THUNDER BAY – Potential provincial changes to how complaints against police forces are probed has prompted the Thunder Bay Police Services Board to call for a local investigative presence.
The board at their monthly meeting on Tuesday morning passed a motion requesting a satellite office be opened in Thunder Bay to investigate complaints if the proposed changes to the Police Services Act announced earlier this fall are enacted.
That legislation, which is still in the hands of provincial politicians at Queen’s Park, would result in the Office of the Independent Police Review Director being rebranded as the Ontario Policing Complaints Agency and would investigate all complaints made against police forces.
“Currently, some come back to individual police services to investigate so in that case it would certainly mean the OIPRD would have quite a volume of cases to deal with,” board chair Jackie Dojack said.
“When an investigation is started, everybody would like to see the investigation completed as quickly as possible. With a huge increase in volume the OIPRD would have to deal with.”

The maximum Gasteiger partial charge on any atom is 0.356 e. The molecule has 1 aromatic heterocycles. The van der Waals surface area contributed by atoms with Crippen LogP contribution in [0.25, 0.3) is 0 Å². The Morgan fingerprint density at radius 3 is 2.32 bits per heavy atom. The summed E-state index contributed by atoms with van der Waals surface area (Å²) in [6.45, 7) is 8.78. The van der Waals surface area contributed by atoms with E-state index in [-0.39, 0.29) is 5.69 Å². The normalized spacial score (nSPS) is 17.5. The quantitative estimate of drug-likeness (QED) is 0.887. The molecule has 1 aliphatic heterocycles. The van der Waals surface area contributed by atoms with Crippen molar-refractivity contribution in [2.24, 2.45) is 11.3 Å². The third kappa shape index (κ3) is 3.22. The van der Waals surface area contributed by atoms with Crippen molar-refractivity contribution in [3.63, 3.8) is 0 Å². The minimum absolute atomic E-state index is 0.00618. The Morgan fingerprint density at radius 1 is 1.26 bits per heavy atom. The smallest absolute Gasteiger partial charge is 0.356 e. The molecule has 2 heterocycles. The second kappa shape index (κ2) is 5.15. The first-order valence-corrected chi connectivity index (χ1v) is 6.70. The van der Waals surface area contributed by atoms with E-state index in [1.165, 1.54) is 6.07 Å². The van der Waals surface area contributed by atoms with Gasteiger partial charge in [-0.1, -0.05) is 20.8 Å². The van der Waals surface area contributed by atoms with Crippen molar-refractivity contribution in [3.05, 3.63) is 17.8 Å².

In 2016, 40 complaints were filed against the Thunder Bay Police Service. Those included 13 complaints alleging discreditable conduct, five unlawful or unnecessary use of force, three of neglect of duty and two service complaints. The remaining 16 were screened out and deemed frivolous, made in bad faith or not in the public interest to examine.
Of the 27 complaints to be followed up, 13 were determined to be unsubstantiated while eight had pending investigations and three had been withdrawn. There are six pending investigations from 2016 that have been retained by the OIPRD.
Under the current framework, the OIPRD decides which complaints it investigates and which are dealt with by the police force. While the police force investigates the complaint, its findings are reviewed by the OIPRD.
“We think there would probably be efficiencies in having a local office so those investigators would live here and investigations could proceed in a more timely manner,” Dojack said. “They could also serve other police services in the north.”
There shouldn’t be any reason to expect the number of complaints against police to decrease as people have increased access to social media and other technology, she added.
“We have to think about not just Thunder Bay but the whole volume of complaints against police. People have the right to complain against the police. That’s a right they have and that’s an important right they have and those investigations be conducted,” Dojack said.